World Introvert Day Jan 2nd 2024 👆🏼

More and more SMEs and large enterprises are turning to private branch exchange (PBX) systems as an economical and efficient way of managing internal telecommunications. Venture capital firm The Insight Partners projects that the global cloud PBX market will be worth nearly $19 billion by 2027. A PBX phone system helps users to communicate using different channels such as VoIP and analog.

Small businesses can get by with one or two telephone lines. However, as the company grows, its communication needs will increase in both cost and complexity. Openvox PBX helps you simplify your corporate communications and has features absent in traditional telephony.

1. Centralized communications

Here’s a fun fact: When you’re calling another phone number, even if it’s the office beside you, the call is being handled by the phone service provider’s exchange. Calls that are routed through an external exchange might incur a charge, even if it’s local. With a PBX system, all internal calls are handled within the company.

Now imagine a company with a lot of offices and branches. Corporate telecommunications for SMEs are usually too complicated and costly for a regular phone company to handle. A PBX system allows for a private exchange at a fraction of the cost.

A PBX system also allows a single receptionist to handle company-wide external communications from a single number. If your company has a lot of departments and offices with different phone numbers, you can list just one phone number in a business card, directory, or advertisement. While you can do this without a PBX, only one person can use the system at a time. A PBX allows multiple calls to coincide.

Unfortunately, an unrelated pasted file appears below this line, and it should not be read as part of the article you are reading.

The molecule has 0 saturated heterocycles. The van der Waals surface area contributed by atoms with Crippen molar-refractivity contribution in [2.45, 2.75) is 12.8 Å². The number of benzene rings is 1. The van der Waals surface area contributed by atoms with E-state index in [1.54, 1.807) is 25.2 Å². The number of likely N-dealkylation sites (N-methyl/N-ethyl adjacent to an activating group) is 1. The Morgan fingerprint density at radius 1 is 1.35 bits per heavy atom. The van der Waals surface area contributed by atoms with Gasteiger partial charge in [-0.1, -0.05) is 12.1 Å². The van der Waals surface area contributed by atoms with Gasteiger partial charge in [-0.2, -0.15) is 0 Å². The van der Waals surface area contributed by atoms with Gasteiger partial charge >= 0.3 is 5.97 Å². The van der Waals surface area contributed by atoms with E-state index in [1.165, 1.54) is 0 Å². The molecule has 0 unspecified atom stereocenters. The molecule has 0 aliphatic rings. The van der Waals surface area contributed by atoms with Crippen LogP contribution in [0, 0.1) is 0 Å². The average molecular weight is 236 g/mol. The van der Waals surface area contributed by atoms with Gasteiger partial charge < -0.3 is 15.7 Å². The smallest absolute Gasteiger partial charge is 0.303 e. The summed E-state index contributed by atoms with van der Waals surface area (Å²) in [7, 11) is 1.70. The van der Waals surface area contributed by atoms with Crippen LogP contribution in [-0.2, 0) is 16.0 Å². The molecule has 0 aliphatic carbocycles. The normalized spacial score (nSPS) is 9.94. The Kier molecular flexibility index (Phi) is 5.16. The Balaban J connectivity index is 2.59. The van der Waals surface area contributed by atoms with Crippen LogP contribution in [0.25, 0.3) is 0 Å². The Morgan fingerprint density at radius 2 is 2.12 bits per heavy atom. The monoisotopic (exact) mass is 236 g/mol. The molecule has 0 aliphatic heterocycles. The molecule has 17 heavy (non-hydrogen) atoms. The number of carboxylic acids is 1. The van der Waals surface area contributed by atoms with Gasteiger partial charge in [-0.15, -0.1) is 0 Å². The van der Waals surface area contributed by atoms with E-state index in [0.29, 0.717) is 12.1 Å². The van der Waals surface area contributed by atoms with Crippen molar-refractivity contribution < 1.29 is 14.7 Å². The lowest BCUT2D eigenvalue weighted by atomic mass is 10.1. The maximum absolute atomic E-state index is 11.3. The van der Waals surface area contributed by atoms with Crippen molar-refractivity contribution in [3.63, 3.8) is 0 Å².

2. Automated calling

You can eliminate the receptionist if you have a PBX. You can set up the system in a way that callers will hear an automated system instead, with voice instructions for how to transfer to a particular department or office. That way, multiple numbers can be handled at the same time.

3. Improved routing

Let’s say you’re stuck in an important meeting at the office when a client calls your number. Usually, the caller would just hang up when they realize no one is going to answer. With a PBX, you can set the phone so that the system will forward your calls to another unit if no one answers it within a certain amount of time. You can even use it to forward a call to voicemail.

This helps you design a routing system in case key people in your office are unavailable to answer the call. For instance, if one account manager is unavailable, their call will be forwarded to another member of the accounts team. This ensures that no critical call is left unanswered.

4. Minimize costs

With regular telephony, you’ll only know how many outgoing calls your office makes until the bill arrives. This can lead to out-of-control expenses for international and national calls. A PBX system allows for logging of all calls, both incoming and outgoing. This feature lets you see which numbers are making and receiving more calls, enabling you to optimize the system.